Mr Gray has been helped by the Abbé Chapeau, whose knowledge of Manning’s papers, insofar as he has been able to reconstruct and decipher them, is immense. Manning was ambitious, efficient, and in a sense worldly. He saw the importance of converting the great and the rich. As ‘Cardinal Grandison’ in Disraeli’s Lothair he is depicted in one aspect with acute perceptiveness. Concerning the Newman episode Mr Gray observes that for Manning ‘truth had become simply an artefact of the will.’ Disraeli wrote ten years earlier. He had reason to feel let down politically by Manning, but he was not too far from the reality in the entertaining passage where the Cardinal tries to persuade Lothair, as he recovers consciousness after fighting at Mentana against the Papal forces, that he had been the subject of a miracle and had been fighting for the Pope all along.
But if Manning believed in converting the grandees, it was not on grounds of snobbery or from indifference to the poor. The rich mattered because of their influence. As for the poor, Manning was deeply concerned and held views which if expressed today would undoubtedly be ‘rubbished’, as the modern saying goes, by some unnamed Conservative minister who had not even read them. Manning was accused of being a socialist. He was certainly, like most socialists, an instinctive authoritarian, but he believed in state intervention, not state control, to cope with poverty, and he told Henry George: ‘I believe that the law of property is founded on the law of Nature, and that it is sanctioned in Revelation, declared in the Christian law, taught by the Catholic Church, and incorporated into the civilisation of all nations. Therefore, unless we are in agreement on this, which lies at the foundation of society, I am afraid we cannot approach each other.’ But Manning also argued that labour and skill were a form of property, and so unemployment was a kind of theft which the state should prevent. No doubt his ideas on the relations between church, state and society were confused, but so are those of almost everyone who has thought about a problem which has never yet been solved.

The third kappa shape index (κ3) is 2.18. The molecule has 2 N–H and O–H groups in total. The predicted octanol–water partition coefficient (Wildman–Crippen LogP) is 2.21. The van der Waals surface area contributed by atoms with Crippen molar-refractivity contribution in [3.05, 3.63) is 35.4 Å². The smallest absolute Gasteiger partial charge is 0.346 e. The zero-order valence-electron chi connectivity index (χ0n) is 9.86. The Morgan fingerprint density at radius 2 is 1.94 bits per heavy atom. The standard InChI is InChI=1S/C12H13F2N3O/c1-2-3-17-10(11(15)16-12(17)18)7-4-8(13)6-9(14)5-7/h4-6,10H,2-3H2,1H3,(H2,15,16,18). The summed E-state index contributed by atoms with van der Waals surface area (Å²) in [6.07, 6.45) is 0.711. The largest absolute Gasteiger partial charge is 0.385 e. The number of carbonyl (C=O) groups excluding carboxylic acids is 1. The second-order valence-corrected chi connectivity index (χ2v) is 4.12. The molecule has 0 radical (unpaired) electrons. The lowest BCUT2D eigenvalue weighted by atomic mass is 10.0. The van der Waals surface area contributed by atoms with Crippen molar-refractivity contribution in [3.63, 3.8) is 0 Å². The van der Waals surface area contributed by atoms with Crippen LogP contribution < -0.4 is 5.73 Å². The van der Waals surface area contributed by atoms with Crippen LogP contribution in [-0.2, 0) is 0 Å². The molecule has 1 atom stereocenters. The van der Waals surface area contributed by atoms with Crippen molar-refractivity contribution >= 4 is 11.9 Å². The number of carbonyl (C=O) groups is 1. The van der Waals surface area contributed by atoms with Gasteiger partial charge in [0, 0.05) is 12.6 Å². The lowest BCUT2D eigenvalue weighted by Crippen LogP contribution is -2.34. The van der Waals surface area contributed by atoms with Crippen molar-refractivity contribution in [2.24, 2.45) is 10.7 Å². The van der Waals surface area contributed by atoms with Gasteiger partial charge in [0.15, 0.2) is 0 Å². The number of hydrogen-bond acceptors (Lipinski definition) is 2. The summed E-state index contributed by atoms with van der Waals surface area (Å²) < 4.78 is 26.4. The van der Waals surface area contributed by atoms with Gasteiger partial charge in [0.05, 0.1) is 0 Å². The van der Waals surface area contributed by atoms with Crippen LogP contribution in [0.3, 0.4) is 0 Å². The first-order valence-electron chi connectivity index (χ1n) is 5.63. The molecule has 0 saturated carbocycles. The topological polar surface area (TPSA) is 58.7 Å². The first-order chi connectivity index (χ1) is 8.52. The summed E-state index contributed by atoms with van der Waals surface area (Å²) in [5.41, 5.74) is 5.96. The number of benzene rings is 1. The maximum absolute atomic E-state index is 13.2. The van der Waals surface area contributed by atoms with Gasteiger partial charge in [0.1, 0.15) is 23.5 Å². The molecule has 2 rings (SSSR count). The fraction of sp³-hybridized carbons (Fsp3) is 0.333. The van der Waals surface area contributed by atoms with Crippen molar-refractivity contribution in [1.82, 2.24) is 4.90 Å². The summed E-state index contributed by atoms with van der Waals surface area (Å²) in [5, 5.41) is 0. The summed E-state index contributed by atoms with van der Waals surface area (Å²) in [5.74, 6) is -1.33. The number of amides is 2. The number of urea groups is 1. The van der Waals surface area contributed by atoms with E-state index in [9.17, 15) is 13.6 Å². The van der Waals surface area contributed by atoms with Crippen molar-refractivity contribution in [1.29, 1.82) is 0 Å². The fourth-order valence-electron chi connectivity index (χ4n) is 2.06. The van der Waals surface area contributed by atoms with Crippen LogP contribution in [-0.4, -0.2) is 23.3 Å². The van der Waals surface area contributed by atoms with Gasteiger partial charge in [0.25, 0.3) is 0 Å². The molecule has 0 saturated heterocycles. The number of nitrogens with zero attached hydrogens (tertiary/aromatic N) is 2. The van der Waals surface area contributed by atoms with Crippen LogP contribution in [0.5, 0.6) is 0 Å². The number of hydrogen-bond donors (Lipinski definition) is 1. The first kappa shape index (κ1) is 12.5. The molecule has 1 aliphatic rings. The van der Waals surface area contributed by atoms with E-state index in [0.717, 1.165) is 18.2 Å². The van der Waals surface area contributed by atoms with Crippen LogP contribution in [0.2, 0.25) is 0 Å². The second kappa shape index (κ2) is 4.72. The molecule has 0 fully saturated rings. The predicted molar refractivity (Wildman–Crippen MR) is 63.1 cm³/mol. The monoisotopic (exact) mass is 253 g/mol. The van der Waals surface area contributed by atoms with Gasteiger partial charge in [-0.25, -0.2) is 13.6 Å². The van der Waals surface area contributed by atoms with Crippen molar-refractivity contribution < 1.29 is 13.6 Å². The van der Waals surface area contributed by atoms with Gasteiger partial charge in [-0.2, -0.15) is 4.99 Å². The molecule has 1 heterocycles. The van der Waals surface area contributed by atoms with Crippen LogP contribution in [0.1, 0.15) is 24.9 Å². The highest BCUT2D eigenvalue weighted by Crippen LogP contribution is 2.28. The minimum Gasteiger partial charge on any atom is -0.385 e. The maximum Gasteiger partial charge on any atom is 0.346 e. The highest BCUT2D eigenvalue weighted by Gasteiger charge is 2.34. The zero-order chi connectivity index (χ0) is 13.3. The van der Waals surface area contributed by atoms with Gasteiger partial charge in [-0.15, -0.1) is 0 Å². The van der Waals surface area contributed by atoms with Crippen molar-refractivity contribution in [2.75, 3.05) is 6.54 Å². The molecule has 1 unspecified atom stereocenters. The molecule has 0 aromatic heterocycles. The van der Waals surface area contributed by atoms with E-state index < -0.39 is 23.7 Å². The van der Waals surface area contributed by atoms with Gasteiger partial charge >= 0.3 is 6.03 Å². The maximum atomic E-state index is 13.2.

Manning has had a bad press, not only because of Purcell and Strachey. Newman has come down as a more sympathetic figure, and the division between the two in the Catholic world of Britain can only be compared with that between Disraeli and Gladstone in the political. Manning’s ‘constituency’ was the impoverished Irish immigrants, and they were not popular, nor was Irish Home Rule. Manning was an Ultramontane supporter of Papal authority. Newman inspired sympathy among the Old Catholics, mostly upper-class, who after lying low and surviving for centuries had no great sympathy with the newly-asserted Papal claims, still less with Irish labourers. Mr Gray’s book brings out these divisions. It does not purport to be more than an interim biography, but it is none the worse for that. Biographers should never be deterred by the thought that a conclusive work will one day be written by someone else.